A Day in the Life of a Chilean Child
By Caroline Hulin
The time is 8:00 a.m. and breakfast has already been prepared by our Nana. On this June day, the temperature reads 0 degrees Celsius. It is the end of fall and winter is coming in Santiago, Chile, in the Southern Hemisphere. Our mother wakes me and my brother up with lots of kisses and we get ready for school. If I want to shower, I must turn on the water and continue to get ready as the pipes heat up; there is no central heat in the house.
Once I am dressed in my school uniform of polo shirt, pants, and a jacket, I head downstairs to eat a breakfast of toast, boiled eggs, avocado, and a smoothie. My brother has a special diet because he wants to become a professional soccer player; junk food is limited in the household.
Our parents rush us out the door or the honk of the bus driver lets us know it is time to go. The bus is a van that can transport 10-12 children. The Chilean roads are windy and cramped, with cars racing past each other. I stare out the window at the snowcapped Andes. The school campus is located on a main road; as we get closer, I see some children with their nanas walking to school.
The schools in the surrounding areas start and end at different times, to help ease traffic problems. Our mother skillfully makes her way into the car line and sends us love as we exit the car; we will not see her until 8:00 p.m. tonight. Today, the Chile national football team will play Germany; therefore, we will have a pep rally and will view the game in the school auditorium. Football, also known as soccer, is a way of life for us. The school is decorated in red, white, and blue for the game and you can hear students yelling the team chant, “Chi Chi Chi Le Le Le Viva Chile.”
Our school focuses on learning English. From pre-K to 6th grade, the subjects are taught in English; we also have a Spanish class. For the past few weeks, an American from Louisiana has been staying with us in our house. Our school has partnered with a study abroad program that brings American teachers to our school, and so we have a firsthand experience with a native English speaker to help us with our own English abilities. She only speaks a little Spanish; therefore, it is difficult for us to communicate sometimes. But we are helping each other learn one another’s native language.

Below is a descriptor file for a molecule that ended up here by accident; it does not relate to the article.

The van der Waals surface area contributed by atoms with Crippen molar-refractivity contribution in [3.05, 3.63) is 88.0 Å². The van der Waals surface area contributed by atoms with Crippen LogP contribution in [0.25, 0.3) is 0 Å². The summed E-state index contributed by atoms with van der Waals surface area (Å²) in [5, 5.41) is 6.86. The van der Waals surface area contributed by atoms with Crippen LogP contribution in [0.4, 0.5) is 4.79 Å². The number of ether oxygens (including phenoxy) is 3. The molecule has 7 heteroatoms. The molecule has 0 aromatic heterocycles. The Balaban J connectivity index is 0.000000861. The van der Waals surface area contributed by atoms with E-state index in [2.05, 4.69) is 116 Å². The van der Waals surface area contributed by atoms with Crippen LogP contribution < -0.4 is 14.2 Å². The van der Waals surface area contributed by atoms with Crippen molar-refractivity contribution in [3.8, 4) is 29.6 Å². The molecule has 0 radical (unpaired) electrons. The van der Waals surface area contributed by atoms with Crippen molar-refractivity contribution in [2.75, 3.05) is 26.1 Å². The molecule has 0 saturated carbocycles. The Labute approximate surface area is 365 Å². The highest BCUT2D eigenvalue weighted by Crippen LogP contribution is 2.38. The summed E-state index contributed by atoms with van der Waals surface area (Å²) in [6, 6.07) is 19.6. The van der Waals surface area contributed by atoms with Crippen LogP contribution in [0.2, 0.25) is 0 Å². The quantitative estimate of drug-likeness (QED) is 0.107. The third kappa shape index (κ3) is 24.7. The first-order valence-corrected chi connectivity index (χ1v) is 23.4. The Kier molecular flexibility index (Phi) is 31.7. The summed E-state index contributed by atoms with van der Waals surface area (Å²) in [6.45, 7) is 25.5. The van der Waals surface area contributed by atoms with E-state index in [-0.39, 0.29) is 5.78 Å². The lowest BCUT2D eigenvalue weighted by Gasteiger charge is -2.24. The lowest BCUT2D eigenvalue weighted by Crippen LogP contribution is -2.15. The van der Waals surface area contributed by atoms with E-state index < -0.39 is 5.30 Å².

The game is at 2:30 p.m. We gather in the auditorium, mostly around the heaters. Like our house, the school does not have any central heating or air conditioning; therefore, space heaters are in every single room. The auditorium is loud with the excitement of Chilean pride. The game ends in a tie.
The buses are waiting for us at the front of the school. Willie, our bus driver, opens the door and gives us each an “alfajores,” round cookies made with dulce de leche. I ride the bus home, while my brother goes to soccer practice. I am the last person to get off the bus, because our house is up in the mountains. When I get home, my Nana has a snack of coffee and a sandwich with avocado and cheese ready for me; I also eat some “tritons,” which are similar to Oreos. I go upstairs to do some homework and play video games until my brother gets home at 7:00 p.m. with my father.
When they arrive, the house is alive with laughter and affection from my dad. We play soccer inside the house as our Nana cooks dinner: white rice, chicken, and carrots. My mother arrives around 8:00 p.m. and she once again smothers us with kisses. My brother and I eat dinner as our parents eat a small snack; their fitness trainer is coming over tonight and so they will delay their meal until 9:30 p.m. We talk about the upcoming events for this weekend: a BBQ at our uncle’s house for our cousin’s birthday, my brother’s soccer game, and another BBQ with my father’s parents for Father’s Day. My brother and I continue kicking around the soccer ball as my parents go upstairs to train.
We settle down for the night around 10:30 p.m. Tomorrow, it might snow. My body is starting to feel unwell; I hope I do not get the flu like our American visitor. As I lay down, staring at my Ronaldo poster, I drift off to sleep wondering what tomorrow will bring.
This narrative was written by a graduate student who participated in a study abroad program sponsored by Louisiana State University. The purpose was to participate in a hands-on teaching experience in Santiago, Chile. The student spent three weeks teaching side-by-side with a Chilean educator at a private school and stayed with a family whose child was enrolled there. The student was able to learn about a new culture and enhance her Spanish-speaking skills while also supporting her home stay family’s English proficiency.
table of contents
Share Stories of Childhood Around the World
We are seeking narrative, conversational-style articles that stay focused on a personal story of childhood, while connected to a global issue concerning childhood and children's education. If you have a story to share, please send an inquiry using the form below.
courtesy of author